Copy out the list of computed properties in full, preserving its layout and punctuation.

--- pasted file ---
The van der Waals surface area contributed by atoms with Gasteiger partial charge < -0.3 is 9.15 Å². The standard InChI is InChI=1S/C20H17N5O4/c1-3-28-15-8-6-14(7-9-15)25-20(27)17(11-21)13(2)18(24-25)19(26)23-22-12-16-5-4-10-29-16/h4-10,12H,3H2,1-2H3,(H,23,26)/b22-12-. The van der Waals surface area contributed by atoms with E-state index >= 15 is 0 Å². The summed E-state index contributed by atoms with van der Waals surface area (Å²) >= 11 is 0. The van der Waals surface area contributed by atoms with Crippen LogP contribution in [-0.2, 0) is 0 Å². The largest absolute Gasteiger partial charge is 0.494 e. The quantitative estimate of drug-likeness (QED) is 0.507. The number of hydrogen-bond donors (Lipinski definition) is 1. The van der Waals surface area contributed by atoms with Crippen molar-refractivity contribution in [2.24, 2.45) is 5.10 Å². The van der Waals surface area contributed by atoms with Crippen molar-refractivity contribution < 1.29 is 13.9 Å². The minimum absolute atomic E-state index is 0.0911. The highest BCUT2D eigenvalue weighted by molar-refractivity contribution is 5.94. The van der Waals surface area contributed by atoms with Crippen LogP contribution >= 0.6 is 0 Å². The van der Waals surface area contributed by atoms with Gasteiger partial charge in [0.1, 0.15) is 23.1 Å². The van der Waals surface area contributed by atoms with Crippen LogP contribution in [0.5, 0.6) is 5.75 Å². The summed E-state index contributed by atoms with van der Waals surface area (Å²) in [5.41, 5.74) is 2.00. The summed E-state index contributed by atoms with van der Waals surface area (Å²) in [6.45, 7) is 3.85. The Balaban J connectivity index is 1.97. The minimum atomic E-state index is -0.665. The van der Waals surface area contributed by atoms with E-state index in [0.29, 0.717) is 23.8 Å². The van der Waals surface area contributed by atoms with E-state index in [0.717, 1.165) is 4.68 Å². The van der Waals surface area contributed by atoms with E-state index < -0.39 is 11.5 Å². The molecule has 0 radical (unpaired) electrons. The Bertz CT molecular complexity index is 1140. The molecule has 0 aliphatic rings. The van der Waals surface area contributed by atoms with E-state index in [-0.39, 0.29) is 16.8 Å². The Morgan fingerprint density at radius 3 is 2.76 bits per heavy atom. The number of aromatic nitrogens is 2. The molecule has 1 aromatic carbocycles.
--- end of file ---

The van der Waals surface area contributed by atoms with Gasteiger partial charge < -0.3 is 9.15 Å². The standard InChI is InChI=1S/C20H17N5O4/c1-3-28-15-8-6-14(7-9-15)25-20(27)17(11-21)13(2)18(24-25)19(26)23-22-12-16-5-4-10-29-16/h4-10,12H,3H2,1-2H3,(H,23,26)/b22-12-. The van der Waals surface area contributed by atoms with E-state index >= 15 is 0 Å². The summed E-state index contributed by atoms with van der Waals surface area (Å²) >= 11 is 0. The van der Waals surface area contributed by atoms with Crippen LogP contribution in [-0.2, 0) is 0 Å². The largest absolute Gasteiger partial charge is 0.494 e. The quantitative estimate of drug-likeness (QED) is 0.507. The number of hydrogen-bond donors (Lipinski definition) is 1. The van der Waals surface area contributed by atoms with Crippen molar-refractivity contribution in [2.24, 2.45) is 5.10 Å². The van der Waals surface area contributed by atoms with Crippen molar-refractivity contribution < 1.29 is 13.9 Å². The minimum absolute atomic E-state index is 0.0911. The highest BCUT2D eigenvalue weighted by molar-refractivity contribution is 5.94. The van der Waals surface area contributed by atoms with Crippen LogP contribution >= 0.6 is 0 Å². The van der Waals surface area contributed by atoms with Gasteiger partial charge in [0.1, 0.15) is 23.1 Å². The van der Waals surface area contributed by atoms with Crippen LogP contribution in [0.5, 0.6) is 5.75 Å². The summed E-state index contributed by atoms with van der Waals surface area (Å²) in [5.41, 5.74) is 2.00. The summed E-state index contributed by atoms with van der Waals surface area (Å²) in [6.45, 7) is 3.85. The Balaban J connectivity index is 1.97. The minimum atomic E-state index is -0.665. The van der Waals surface area contributed by atoms with E-state index in [0.29, 0.717) is 23.8 Å². The van der Waals surface area contributed by atoms with E-state index in [0.717, 1.165) is 4.68 Å². The van der Waals surface area contributed by atoms with E-state index < -0.39 is 11.5 Å². The molecule has 0 radical (unpaired) electrons. The Bertz CT molecular complexity index is 1140. The molecule has 0 aliphatic rings. The van der Waals surface area contributed by atoms with E-state index in [-0.39, 0.29) is 16.8 Å². The Morgan fingerprint density at radius 3 is 2.76 bits per heavy atom. The number of aromatic nitrogens is 2. The molecule has 1 aromatic carbocycles.